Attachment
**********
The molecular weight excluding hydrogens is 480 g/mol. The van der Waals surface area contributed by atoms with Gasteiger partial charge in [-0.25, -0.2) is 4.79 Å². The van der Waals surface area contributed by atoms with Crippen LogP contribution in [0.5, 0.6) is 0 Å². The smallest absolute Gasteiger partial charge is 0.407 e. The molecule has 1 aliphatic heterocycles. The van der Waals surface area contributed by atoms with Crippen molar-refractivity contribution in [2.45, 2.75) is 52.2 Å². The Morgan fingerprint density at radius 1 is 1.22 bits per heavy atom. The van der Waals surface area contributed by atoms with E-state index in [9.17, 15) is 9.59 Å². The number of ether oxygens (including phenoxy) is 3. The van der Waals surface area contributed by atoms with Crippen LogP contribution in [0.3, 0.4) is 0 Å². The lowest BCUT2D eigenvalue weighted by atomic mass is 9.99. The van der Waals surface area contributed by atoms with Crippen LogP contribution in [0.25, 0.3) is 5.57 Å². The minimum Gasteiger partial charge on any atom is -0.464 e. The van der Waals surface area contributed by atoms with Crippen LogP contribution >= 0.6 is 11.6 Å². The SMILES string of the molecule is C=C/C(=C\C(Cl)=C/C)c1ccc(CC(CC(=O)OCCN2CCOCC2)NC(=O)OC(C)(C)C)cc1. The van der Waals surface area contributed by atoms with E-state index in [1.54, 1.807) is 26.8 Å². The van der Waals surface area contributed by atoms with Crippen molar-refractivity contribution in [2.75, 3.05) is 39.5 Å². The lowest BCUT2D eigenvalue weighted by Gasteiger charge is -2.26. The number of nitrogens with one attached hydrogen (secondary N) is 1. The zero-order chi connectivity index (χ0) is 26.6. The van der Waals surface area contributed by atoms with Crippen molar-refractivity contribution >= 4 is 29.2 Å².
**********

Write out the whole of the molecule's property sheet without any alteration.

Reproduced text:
The molecular weight excluding hydrogens is 480 g/mol. The van der Waals surface area contributed by atoms with Gasteiger partial charge in [-0.25, -0.2) is 4.79 Å². The van der Waals surface area contributed by atoms with Crippen LogP contribution in [0.5, 0.6) is 0 Å². The smallest absolute Gasteiger partial charge is 0.407 e. The molecule has 1 aliphatic heterocycles. The van der Waals surface area contributed by atoms with Crippen molar-refractivity contribution in [2.45, 2.75) is 52.2 Å². The Morgan fingerprint density at radius 1 is 1.22 bits per heavy atom. The van der Waals surface area contributed by atoms with E-state index in [9.17, 15) is 9.59 Å². The number of ether oxygens (including phenoxy) is 3. The van der Waals surface area contributed by atoms with Crippen LogP contribution in [0.3, 0.4) is 0 Å². The lowest BCUT2D eigenvalue weighted by atomic mass is 9.99. The van der Waals surface area contributed by atoms with Crippen LogP contribution in [0.25, 0.3) is 5.57 Å². The minimum Gasteiger partial charge on any atom is -0.464 e. The van der Waals surface area contributed by atoms with Crippen LogP contribution >= 0.6 is 11.6 Å². The SMILES string of the molecule is C=C/C(=C\C(Cl)=C/C)c1ccc(CC(CC(=O)OCCN2CCOCC2)NC(=O)OC(C)(C)C)cc1. The van der Waals surface area contributed by atoms with E-state index in [1.54, 1.807) is 26.8 Å². The van der Waals surface area contributed by atoms with Crippen molar-refractivity contribution in [2.75, 3.05) is 39.5 Å². The lowest BCUT2D eigenvalue weighted by Gasteiger charge is -2.26. The number of nitrogens with one attached hydrogen (secondary N) is 1. The zero-order chi connectivity index (χ0) is 26.6. The van der Waals surface area contributed by atoms with Crippen molar-refractivity contribution >= 4 is 29.2 Å².